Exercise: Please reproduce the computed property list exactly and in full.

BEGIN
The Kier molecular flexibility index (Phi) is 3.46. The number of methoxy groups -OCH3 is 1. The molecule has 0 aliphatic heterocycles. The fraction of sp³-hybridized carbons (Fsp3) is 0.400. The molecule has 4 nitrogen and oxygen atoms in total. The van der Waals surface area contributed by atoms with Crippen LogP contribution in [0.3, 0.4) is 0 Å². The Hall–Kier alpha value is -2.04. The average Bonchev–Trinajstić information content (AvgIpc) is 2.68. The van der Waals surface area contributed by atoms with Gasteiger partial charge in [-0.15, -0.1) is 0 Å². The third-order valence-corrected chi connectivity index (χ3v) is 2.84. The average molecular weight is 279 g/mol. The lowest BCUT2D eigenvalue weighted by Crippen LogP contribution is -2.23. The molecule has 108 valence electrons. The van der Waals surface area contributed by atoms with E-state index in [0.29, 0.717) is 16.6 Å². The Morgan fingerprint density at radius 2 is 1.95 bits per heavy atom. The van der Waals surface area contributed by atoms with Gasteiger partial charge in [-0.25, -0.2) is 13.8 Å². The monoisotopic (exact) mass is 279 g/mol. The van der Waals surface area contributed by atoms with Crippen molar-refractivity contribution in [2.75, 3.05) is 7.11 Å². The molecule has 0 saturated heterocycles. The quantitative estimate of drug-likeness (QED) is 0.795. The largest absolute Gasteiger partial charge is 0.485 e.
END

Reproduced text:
The Kier molecular flexibility index (Phi) is 3.46. The number of methoxy groups -OCH3 is 1. The molecule has 0 aliphatic heterocycles. The fraction of sp³-hybridized carbons (Fsp3) is 0.400. The molecule has 4 nitrogen and oxygen atoms in total. The van der Waals surface area contributed by atoms with Crippen LogP contribution in [0.3, 0.4) is 0 Å². The Hall–Kier alpha value is -2.04. The average Bonchev–Trinajstić information content (AvgIpc) is 2.68. The van der Waals surface area contributed by atoms with Gasteiger partial charge in [-0.15, -0.1) is 0 Å². The third-order valence-corrected chi connectivity index (χ3v) is 2.84. The average molecular weight is 279 g/mol. The lowest BCUT2D eigenvalue weighted by Crippen LogP contribution is -2.23. The molecule has 108 valence electrons. The van der Waals surface area contributed by atoms with E-state index in [0.29, 0.717) is 16.6 Å². The Morgan fingerprint density at radius 2 is 1.95 bits per heavy atom. The van der Waals surface area contributed by atoms with Gasteiger partial charge in [-0.25, -0.2) is 13.8 Å². The monoisotopic (exact) mass is 279 g/mol. The van der Waals surface area contributed by atoms with Crippen molar-refractivity contribution in [2.75, 3.05) is 7.11 Å². The molecule has 0 saturated heterocycles. The quantitative estimate of drug-likeness (QED) is 0.795. The largest absolute Gasteiger partial charge is 0.485 e.